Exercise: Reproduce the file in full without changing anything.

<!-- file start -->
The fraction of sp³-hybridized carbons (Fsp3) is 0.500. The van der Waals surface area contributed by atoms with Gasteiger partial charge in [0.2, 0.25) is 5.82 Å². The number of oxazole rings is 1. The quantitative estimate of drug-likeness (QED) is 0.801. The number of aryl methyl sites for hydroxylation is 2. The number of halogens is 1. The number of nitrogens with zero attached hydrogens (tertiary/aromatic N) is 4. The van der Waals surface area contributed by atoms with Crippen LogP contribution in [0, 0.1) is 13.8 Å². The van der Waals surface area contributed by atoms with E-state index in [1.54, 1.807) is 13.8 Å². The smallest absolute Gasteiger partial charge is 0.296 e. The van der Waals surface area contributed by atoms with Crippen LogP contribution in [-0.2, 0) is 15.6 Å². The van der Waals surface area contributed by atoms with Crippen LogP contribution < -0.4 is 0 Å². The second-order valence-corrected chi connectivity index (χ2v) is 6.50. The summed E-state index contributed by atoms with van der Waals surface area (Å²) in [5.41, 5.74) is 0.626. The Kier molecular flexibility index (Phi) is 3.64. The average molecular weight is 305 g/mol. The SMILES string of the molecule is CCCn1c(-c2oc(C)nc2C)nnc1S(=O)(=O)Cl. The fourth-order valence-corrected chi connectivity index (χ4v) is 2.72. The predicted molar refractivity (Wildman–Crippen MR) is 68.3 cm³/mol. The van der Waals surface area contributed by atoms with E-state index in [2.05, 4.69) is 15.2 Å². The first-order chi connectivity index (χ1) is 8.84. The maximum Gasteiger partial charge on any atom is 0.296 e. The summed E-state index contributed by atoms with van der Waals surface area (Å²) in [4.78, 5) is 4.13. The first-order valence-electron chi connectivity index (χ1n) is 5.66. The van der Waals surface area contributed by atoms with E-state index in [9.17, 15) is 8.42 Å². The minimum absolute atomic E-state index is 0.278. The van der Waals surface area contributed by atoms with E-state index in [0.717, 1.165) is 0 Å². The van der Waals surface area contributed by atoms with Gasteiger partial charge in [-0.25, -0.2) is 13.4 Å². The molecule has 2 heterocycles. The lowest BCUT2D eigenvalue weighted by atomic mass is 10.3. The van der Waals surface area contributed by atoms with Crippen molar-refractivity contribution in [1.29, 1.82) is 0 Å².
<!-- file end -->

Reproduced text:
The fraction of sp³-hybridized carbons (Fsp3) is 0.500. The van der Waals surface area contributed by atoms with Gasteiger partial charge in [0.2, 0.25) is 5.82 Å². The number of oxazole rings is 1. The quantitative estimate of drug-likeness (QED) is 0.801. The number of aryl methyl sites for hydroxylation is 2. The number of halogens is 1. The number of nitrogens with zero attached hydrogens (tertiary/aromatic N) is 4. The van der Waals surface area contributed by atoms with Crippen LogP contribution in [0, 0.1) is 13.8 Å². The van der Waals surface area contributed by atoms with E-state index in [1.54, 1.807) is 13.8 Å². The smallest absolute Gasteiger partial charge is 0.296 e. The van der Waals surface area contributed by atoms with Crippen LogP contribution in [-0.2, 0) is 15.6 Å². The van der Waals surface area contributed by atoms with Crippen LogP contribution < -0.4 is 0 Å². The second-order valence-corrected chi connectivity index (χ2v) is 6.50. The summed E-state index contributed by atoms with van der Waals surface area (Å²) in [5.41, 5.74) is 0.626. The Kier molecular flexibility index (Phi) is 3.64. The average molecular weight is 305 g/mol. The SMILES string of the molecule is CCCn1c(-c2oc(C)nc2C)nnc1S(=O)(=O)Cl. The fourth-order valence-corrected chi connectivity index (χ4v) is 2.72. The predicted molar refractivity (Wildman–Crippen MR) is 68.3 cm³/mol. The van der Waals surface area contributed by atoms with E-state index in [2.05, 4.69) is 15.2 Å². The first-order chi connectivity index (χ1) is 8.84. The maximum Gasteiger partial charge on any atom is 0.296 e. The summed E-state index contributed by atoms with van der Waals surface area (Å²) in [4.78, 5) is 4.13. The first-order valence-electron chi connectivity index (χ1n) is 5.66. The van der Waals surface area contributed by atoms with E-state index in [9.17, 15) is 8.42 Å². The minimum absolute atomic E-state index is 0.278. The van der Waals surface area contributed by atoms with E-state index in [0.717, 1.165) is 0 Å². The van der Waals surface area contributed by atoms with Gasteiger partial charge in [-0.25, -0.2) is 13.4 Å². The molecule has 2 heterocycles. The lowest BCUT2D eigenvalue weighted by atomic mass is 10.3. The van der Waals surface area contributed by atoms with Crippen molar-refractivity contribution in [1.29, 1.82) is 0 Å².